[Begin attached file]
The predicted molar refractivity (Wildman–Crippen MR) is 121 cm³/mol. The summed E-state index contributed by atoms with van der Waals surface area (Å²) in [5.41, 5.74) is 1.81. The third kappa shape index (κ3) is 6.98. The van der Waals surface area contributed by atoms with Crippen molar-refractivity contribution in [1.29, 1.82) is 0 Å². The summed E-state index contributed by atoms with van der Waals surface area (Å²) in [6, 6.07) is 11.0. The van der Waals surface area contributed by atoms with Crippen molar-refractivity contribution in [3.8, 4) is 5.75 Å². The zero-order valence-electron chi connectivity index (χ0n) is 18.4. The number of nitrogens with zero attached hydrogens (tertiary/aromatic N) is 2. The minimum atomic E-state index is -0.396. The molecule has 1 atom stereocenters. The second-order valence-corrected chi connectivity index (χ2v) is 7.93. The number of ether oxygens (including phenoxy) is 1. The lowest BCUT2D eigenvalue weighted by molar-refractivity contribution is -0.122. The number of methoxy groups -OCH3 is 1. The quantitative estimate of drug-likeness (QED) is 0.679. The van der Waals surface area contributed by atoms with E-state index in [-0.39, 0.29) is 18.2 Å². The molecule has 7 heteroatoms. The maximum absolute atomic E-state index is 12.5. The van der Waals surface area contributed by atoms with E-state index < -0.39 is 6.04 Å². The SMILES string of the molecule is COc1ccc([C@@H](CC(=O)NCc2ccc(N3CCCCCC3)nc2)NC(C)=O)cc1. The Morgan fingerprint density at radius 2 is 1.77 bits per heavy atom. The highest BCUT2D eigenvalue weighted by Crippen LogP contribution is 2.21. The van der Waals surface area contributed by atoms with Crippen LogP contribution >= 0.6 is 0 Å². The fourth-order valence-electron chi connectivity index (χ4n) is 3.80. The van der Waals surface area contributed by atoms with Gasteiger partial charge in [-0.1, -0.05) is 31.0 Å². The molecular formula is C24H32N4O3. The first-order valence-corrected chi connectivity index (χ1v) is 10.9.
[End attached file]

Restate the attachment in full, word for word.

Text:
The predicted molar refractivity (Wildman–Crippen MR) is 121 cm³/mol. The summed E-state index contributed by atoms with van der Waals surface area (Å²) in [5.41, 5.74) is 1.81. The third kappa shape index (κ3) is 6.98. The van der Waals surface area contributed by atoms with Crippen molar-refractivity contribution in [1.29, 1.82) is 0 Å². The summed E-state index contributed by atoms with van der Waals surface area (Å²) in [6, 6.07) is 11.0. The van der Waals surface area contributed by atoms with Crippen molar-refractivity contribution in [3.8, 4) is 5.75 Å². The zero-order valence-electron chi connectivity index (χ0n) is 18.4. The number of nitrogens with zero attached hydrogens (tertiary/aromatic N) is 2. The minimum atomic E-state index is -0.396. The molecule has 1 atom stereocenters. The second-order valence-corrected chi connectivity index (χ2v) is 7.93. The number of ether oxygens (including phenoxy) is 1. The lowest BCUT2D eigenvalue weighted by molar-refractivity contribution is -0.122. The number of methoxy groups -OCH3 is 1. The quantitative estimate of drug-likeness (QED) is 0.679. The van der Waals surface area contributed by atoms with E-state index in [-0.39, 0.29) is 18.2 Å². The molecule has 7 heteroatoms. The maximum absolute atomic E-state index is 12.5. The van der Waals surface area contributed by atoms with E-state index < -0.39 is 6.04 Å². The SMILES string of the molecule is COc1ccc([C@@H](CC(=O)NCc2ccc(N3CCCCCC3)nc2)NC(C)=O)cc1. The Morgan fingerprint density at radius 2 is 1.77 bits per heavy atom. The highest BCUT2D eigenvalue weighted by Crippen LogP contribution is 2.21. The van der Waals surface area contributed by atoms with Crippen LogP contribution >= 0.6 is 0 Å². The fourth-order valence-electron chi connectivity index (χ4n) is 3.80. The van der Waals surface area contributed by atoms with Gasteiger partial charge in [-0.1, -0.05) is 31.0 Å². The molecular formula is C24H32N4O3. The first-order valence-corrected chi connectivity index (χ1v) is 10.9.